What can I do to better manage my screen time?
Smartphones are great, they have revolutionised the way we live, work, and socialise. During the Coronavirus pandemic smartphones became a lifeline for many people, but sometimes it can feel like the not-so-good things are beginning to outweigh benefits. Maybe you feel like you can’t stop checking your phone or that if you don’t have your phone with you all the time you might miss out on something (Fear of Missing Out is a real thing!)
If you feel like you need to make some changes in the way you manage your screen time, here are a few hints and tips that can help you to start feeling like you are in control of your smartphone use.
Switch off your non-essential notifications
This one is an easy win but does require you to be realistic about what is 'essential'. Alerts from your health app reminding you to get up and move around are good, but do you need to know every time you receive a Tweet or a like on Facebook? Instead of being interrupted and distracted throughout the day by non-essential notifications, switch them off and set aside 20 or 30 minutes each day to catch up on all your social media happenings. You'll be amazed at how much your focus and concentration improves without all those interruptions!
Change your screen to greyscale
One of the problems with smartphones is they have apps that are designed to be as engaging as possible. The longer you stay in an app, the more advertising revenue that app makes, so they are designed to encourage you to open the app and stay in there for as long as possible. We all like color and movement, so visual engagement is a really easy way that app developers can get your attention. Turn your screen to greyscale and see if the interface is anywhere near as enticing as it was in color!
Get analogue (or even more digital)
any people use their smartphones as an alarm clock, which usually means it's sitting on the bedside table within arms reach. Having the phone beside your bed is a sure-fire way to be tempted to pick it up for a last minute scroll before you go to sleep, or check in with your phone the next morning before you check in with real people. Aside from keeping you awake later than you intended, the light from your phone screen actively delays sleep onset, so you may find it takes you longer to fall asleep if the last thing you do is use your phone. The very best thing you can do is charge your phone in another room so you aren't tempted to reach for it, and set an alarm that doesn't tempt you to pick it up. If you have a smart speaker in your room (e.g. Google Home or Alexa) these make great alarm clocks, or you could just go old school and set an analogue clock. If you need help to improve your sleep, here is a resource that can get you started - Tips for better sleep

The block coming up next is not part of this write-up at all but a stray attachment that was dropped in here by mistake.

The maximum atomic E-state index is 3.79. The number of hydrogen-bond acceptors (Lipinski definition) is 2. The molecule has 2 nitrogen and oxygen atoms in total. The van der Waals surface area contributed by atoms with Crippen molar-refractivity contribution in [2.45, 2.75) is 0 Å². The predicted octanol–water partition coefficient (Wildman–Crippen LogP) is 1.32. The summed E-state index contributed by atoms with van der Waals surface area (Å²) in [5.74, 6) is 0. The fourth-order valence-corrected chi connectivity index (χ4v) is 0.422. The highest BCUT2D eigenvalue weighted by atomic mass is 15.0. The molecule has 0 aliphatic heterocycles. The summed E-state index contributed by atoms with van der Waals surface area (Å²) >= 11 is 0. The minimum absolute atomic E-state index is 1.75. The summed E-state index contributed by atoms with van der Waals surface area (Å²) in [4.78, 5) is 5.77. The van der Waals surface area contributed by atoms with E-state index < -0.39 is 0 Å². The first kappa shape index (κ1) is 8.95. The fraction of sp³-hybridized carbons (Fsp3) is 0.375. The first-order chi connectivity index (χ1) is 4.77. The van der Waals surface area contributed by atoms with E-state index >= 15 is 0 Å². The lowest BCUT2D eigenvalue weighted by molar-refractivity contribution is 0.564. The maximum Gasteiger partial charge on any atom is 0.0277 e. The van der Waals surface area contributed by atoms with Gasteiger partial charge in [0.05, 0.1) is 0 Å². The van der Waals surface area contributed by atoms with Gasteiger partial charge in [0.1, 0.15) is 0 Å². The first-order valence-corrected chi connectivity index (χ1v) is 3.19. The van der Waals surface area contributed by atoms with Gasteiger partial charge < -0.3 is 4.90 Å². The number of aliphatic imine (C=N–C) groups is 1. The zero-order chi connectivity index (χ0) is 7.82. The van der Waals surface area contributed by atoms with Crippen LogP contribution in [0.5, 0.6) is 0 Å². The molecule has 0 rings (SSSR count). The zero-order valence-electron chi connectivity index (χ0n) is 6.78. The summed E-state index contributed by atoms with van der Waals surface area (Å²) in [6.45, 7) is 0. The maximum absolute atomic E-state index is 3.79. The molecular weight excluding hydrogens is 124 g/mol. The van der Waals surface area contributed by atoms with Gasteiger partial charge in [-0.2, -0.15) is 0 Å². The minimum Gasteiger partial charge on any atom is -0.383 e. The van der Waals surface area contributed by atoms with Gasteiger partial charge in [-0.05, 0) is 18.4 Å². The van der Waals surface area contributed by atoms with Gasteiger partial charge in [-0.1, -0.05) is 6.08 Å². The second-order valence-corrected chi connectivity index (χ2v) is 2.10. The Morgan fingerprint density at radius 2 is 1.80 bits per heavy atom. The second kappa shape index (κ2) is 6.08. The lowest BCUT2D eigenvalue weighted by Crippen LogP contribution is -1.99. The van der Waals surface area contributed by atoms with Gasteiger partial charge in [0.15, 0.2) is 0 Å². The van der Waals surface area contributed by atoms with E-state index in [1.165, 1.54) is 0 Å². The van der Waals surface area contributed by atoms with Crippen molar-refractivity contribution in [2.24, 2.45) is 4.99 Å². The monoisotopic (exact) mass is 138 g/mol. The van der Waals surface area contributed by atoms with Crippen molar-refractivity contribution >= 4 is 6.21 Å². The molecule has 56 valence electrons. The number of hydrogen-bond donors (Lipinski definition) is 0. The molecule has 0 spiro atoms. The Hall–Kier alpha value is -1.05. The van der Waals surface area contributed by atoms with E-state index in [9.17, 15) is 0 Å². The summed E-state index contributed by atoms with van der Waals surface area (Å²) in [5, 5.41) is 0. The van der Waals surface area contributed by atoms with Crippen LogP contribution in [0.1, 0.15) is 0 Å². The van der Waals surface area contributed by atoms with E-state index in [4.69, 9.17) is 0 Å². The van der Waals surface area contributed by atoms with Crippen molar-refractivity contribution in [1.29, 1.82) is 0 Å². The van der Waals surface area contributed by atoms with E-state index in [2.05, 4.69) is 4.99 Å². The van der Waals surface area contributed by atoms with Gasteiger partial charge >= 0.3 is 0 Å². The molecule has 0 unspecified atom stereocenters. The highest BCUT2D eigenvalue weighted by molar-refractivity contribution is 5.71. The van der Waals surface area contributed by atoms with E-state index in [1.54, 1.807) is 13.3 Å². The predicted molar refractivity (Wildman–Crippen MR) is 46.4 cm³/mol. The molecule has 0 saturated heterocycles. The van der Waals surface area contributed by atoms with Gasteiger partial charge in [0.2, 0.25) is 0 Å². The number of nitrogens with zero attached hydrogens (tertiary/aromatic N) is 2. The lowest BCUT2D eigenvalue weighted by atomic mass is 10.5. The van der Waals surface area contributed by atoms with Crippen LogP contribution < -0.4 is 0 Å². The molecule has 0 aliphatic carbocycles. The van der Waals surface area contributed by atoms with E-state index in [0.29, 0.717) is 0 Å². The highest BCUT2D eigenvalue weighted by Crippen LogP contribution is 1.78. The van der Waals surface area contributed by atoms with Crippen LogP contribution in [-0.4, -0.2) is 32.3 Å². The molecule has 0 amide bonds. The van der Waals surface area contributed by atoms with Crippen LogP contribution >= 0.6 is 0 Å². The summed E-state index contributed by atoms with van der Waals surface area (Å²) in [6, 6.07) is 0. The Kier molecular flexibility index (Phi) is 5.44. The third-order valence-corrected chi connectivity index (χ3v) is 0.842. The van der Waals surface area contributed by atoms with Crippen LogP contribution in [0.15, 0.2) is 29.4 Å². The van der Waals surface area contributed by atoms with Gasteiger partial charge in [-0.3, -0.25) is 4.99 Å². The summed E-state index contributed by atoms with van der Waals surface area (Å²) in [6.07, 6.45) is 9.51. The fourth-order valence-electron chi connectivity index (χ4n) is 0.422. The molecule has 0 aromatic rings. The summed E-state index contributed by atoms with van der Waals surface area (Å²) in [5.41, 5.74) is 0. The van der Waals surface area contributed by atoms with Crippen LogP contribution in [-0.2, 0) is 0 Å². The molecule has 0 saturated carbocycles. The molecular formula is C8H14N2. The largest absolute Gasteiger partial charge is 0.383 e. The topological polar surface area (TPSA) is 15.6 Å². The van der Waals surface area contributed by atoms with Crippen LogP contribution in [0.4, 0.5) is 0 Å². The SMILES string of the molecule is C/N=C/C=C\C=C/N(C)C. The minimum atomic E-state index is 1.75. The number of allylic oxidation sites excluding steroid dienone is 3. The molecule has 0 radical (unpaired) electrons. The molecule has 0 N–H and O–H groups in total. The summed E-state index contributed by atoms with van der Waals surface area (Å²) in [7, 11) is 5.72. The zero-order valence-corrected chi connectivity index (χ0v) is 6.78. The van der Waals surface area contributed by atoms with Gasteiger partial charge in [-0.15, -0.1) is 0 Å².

Designate some phone-free time
If you are someone who feels anxious at the thought of not having your phone on you at all times, you are not alone! In a 2018 study, 1 in 3 people reported that they felt anxious if they hadn't checked their messages for a while or if their phone was switched off. Feeling anxious or worried if you can't access your smartphone can be a sign that your phone is controlling you instead of the other way around! To start to reduce your emotional dependency on your phone, you can start small by leaving your phone in another room for half an hour or instituting phone-free meal times at home. Then, as the anxiety about missing out on something starts to get less, you can work up to a phone-free walk or catch up with friends. When your phone is not there to distract you anymore, you’ll be able to devote all of your attention to the people you are with, or yourself and your environment. It’s very liberating!
One day, I’ll learn to….
Once you start to implement strategies to reduce your smartphone use, you'll find you have some more time on your hands (well, hopefully!). That means you will need to find something to fill the void left by your previous smartphone use. In any kind of behaviour change, if you take something away you need to put something else (preferably something healthy) in it's place, otherwise the temptation to slip back into old habits can become irresistible. Maybe there is a book you have been meaning to read, friends you have always said you will catch up with soon, or a project that you want to finish. Do that thing you always said you’d do one day….
If you have ever tried to lose weight, eat better food, stop smoking, or reduce your alcohol intake you'll know that health behaviour change is really hard and sometimes it takes a few goes to get there. As with any sort of behaviour change, having a friend or family member support you through the tricky times can make all the difference. Having to account for your smartphone use to someone else can also help limit the times you might be tempted to slip back into old habits. You can also use technology to help you be accountable to yourself. Most newer smartphones have built-in screen time apps that give you a daily or weekly report so that you can stay aware of how much you are using your phone. There are also lots of apps that you can install to help you stay aware of you use, and some can even close off your access to certain apps once you pass a pre-set usage threshold that you have set for yourself. Some popular screen time apps include Moment (iOS only), Space, Flora, and Flipd.